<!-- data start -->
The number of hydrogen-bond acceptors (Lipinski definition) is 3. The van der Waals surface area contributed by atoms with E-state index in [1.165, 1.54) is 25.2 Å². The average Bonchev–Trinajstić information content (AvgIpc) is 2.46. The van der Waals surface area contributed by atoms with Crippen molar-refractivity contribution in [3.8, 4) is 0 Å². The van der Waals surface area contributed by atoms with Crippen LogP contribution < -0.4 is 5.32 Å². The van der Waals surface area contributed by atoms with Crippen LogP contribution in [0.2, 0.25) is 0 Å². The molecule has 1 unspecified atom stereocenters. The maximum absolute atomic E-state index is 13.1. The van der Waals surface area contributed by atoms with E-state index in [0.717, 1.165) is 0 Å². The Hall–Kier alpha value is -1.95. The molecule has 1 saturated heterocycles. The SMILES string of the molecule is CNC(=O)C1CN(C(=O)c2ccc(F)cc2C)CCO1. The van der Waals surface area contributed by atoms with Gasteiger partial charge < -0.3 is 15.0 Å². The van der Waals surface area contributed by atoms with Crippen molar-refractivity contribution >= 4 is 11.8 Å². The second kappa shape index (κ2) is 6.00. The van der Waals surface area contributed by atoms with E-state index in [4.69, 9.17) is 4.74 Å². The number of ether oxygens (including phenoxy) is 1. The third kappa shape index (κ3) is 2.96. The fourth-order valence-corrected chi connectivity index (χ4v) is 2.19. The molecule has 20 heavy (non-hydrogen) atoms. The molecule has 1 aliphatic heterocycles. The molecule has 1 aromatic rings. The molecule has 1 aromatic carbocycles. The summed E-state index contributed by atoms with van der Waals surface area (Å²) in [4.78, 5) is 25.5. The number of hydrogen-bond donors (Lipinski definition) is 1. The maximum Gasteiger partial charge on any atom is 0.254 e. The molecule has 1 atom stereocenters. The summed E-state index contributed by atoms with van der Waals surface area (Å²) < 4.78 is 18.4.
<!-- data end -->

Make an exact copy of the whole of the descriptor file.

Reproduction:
The number of hydrogen-bond acceptors (Lipinski definition) is 3. The van der Waals surface area contributed by atoms with E-state index in [1.165, 1.54) is 25.2 Å². The average Bonchev–Trinajstić information content (AvgIpc) is 2.46. The van der Waals surface area contributed by atoms with Crippen molar-refractivity contribution in [3.8, 4) is 0 Å². The van der Waals surface area contributed by atoms with Crippen LogP contribution < -0.4 is 5.32 Å². The van der Waals surface area contributed by atoms with Crippen LogP contribution in [0.2, 0.25) is 0 Å². The molecule has 1 unspecified atom stereocenters. The maximum absolute atomic E-state index is 13.1. The van der Waals surface area contributed by atoms with E-state index in [0.717, 1.165) is 0 Å². The Hall–Kier alpha value is -1.95. The molecule has 1 saturated heterocycles. The SMILES string of the molecule is CNC(=O)C1CN(C(=O)c2ccc(F)cc2C)CCO1. The van der Waals surface area contributed by atoms with Gasteiger partial charge < -0.3 is 15.0 Å². The van der Waals surface area contributed by atoms with Crippen molar-refractivity contribution >= 4 is 11.8 Å². The second kappa shape index (κ2) is 6.00. The van der Waals surface area contributed by atoms with E-state index in [4.69, 9.17) is 4.74 Å². The number of ether oxygens (including phenoxy) is 1. The third kappa shape index (κ3) is 2.96. The fourth-order valence-corrected chi connectivity index (χ4v) is 2.19. The molecule has 20 heavy (non-hydrogen) atoms. The molecule has 1 aliphatic heterocycles. The molecule has 1 aromatic rings. The molecule has 1 aromatic carbocycles. The summed E-state index contributed by atoms with van der Waals surface area (Å²) in [4.78, 5) is 25.5. The number of hydrogen-bond donors (Lipinski definition) is 1. The maximum Gasteiger partial charge on any atom is 0.254 e. The molecule has 1 atom stereocenters. The summed E-state index contributed by atoms with van der Waals surface area (Å²) < 4.78 is 18.4.